A few weeks ago I was talking with a high school foreign language teacher that I work with about visiting one of her classes, and she suggested that I would probably prefer not to visit her 4th block class because it was one of her advanced classes and so she "wouldn't be teaching much" in that class. I've had conversations like this with teachers before, so I suspected I knew what she meant, but I asked her about it anyway. She said that most of the students in that class were pretty self-directed, and had mostly mastered much of the language's basic vocabulary and grammar, so she didn't spend much time standing at the front of the classroom conducting standard "lessons."
In other words, in that class she didn't spend much time doing things that looked like what a teacher is supposed to do.
She told me that one time in that class, she had an extended conversation in Spanish with one of her students which lasted most of the class period, and she speculated on what her principal would have thought if he had come by and seen it; she thought it would have looked like she "wasn't teaching." She said she is uncomfortable having visitors in her classroom in situations in which the students are doing most of the work and she's "just watching them," and we ended up talking a fair bit about what good teaching looks like and the need for teachers and principals to get over the idea they have that if a teacher is not standing in front of a classroom talking, actively working, and obviously “teaching” then a) the teacher is not doing their job, or b) there is not powerful teaching and learning going on.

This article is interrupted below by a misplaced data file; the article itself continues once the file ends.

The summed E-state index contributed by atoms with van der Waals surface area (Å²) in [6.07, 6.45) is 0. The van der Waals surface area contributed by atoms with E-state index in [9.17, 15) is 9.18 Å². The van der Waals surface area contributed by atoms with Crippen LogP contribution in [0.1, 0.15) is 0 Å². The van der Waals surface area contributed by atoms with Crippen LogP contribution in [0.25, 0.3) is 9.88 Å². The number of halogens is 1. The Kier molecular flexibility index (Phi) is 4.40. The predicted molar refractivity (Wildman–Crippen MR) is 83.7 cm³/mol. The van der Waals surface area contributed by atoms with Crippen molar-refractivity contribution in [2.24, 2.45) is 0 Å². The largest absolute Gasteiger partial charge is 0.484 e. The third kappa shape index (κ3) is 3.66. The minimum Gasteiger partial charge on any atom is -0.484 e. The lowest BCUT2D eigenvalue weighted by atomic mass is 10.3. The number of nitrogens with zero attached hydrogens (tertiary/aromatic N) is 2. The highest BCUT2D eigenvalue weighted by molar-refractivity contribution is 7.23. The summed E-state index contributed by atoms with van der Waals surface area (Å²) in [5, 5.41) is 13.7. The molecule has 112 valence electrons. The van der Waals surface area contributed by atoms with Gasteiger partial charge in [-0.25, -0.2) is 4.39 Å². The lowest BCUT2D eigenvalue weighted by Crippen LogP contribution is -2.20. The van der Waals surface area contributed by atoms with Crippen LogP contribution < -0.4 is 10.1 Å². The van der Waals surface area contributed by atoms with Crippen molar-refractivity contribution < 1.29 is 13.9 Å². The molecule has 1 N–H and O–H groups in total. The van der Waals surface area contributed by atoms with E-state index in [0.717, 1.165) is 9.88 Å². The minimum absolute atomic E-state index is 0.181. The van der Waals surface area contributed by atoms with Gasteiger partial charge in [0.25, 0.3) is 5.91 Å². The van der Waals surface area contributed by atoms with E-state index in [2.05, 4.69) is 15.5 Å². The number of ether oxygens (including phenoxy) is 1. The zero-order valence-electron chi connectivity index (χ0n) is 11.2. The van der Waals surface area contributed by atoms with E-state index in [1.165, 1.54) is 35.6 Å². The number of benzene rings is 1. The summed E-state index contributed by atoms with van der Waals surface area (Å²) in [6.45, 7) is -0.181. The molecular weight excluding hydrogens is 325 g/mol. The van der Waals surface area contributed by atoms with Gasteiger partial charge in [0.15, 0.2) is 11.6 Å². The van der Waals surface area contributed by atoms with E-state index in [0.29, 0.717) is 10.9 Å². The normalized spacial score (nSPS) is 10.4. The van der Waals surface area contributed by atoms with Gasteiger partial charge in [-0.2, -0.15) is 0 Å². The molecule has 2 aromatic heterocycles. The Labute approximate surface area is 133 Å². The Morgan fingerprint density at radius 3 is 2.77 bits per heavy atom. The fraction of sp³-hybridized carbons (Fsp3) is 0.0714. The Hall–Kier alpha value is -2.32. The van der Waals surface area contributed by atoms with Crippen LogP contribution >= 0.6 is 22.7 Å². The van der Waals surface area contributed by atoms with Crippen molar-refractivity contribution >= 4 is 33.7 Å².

I was curious about the principal's thoughts on what good teaching looks like, so the next time I saw him I asked him this question: "If you were in a teachers' classroom, and you saw students working in small groups, actively engaged, working collaboratively, on-task, and learning, and the entire time you were there the teacher was just walking around watching and listening, and didn't speak, what would you think?" He told me he would be a little uncomfortable if he didn't see signs that the teacher was actively directing the students' activities.
Later in the same conversation, he told me about a time during his first year as a teacher at a school, and his principal came to observe one of his classes on a day during which he had selected several different students to “teach” the class. He said he was "sweating a little bit" because while the students were doing a good job, and in fact were engaged in what he thought was very powerful learning, he was mostly just watching and not actively doing anything that "looked like" teaching. (He said the principal told him afterward that he was very impressed with what he saw in the classroom.) We talked further about principals' expectations for the type of teacher behaviors he or she expects to see in a classroom, and the effect this has on the teachers' understanding of, and willingness to implement, good teaching.
I came away from these conversations wondering how many principals may say that they want their teachers to implement learner-centered activities, or that the students should be doing most of the cognitive work in a classroom, or that students should be directing their own learning, but what they actually want to see in their classrooms is teachers engaged in things that "look like" teaching. I suspect teachers are very good at figuring out what their principals really want to see, and I suspect that that's exactly what they give them.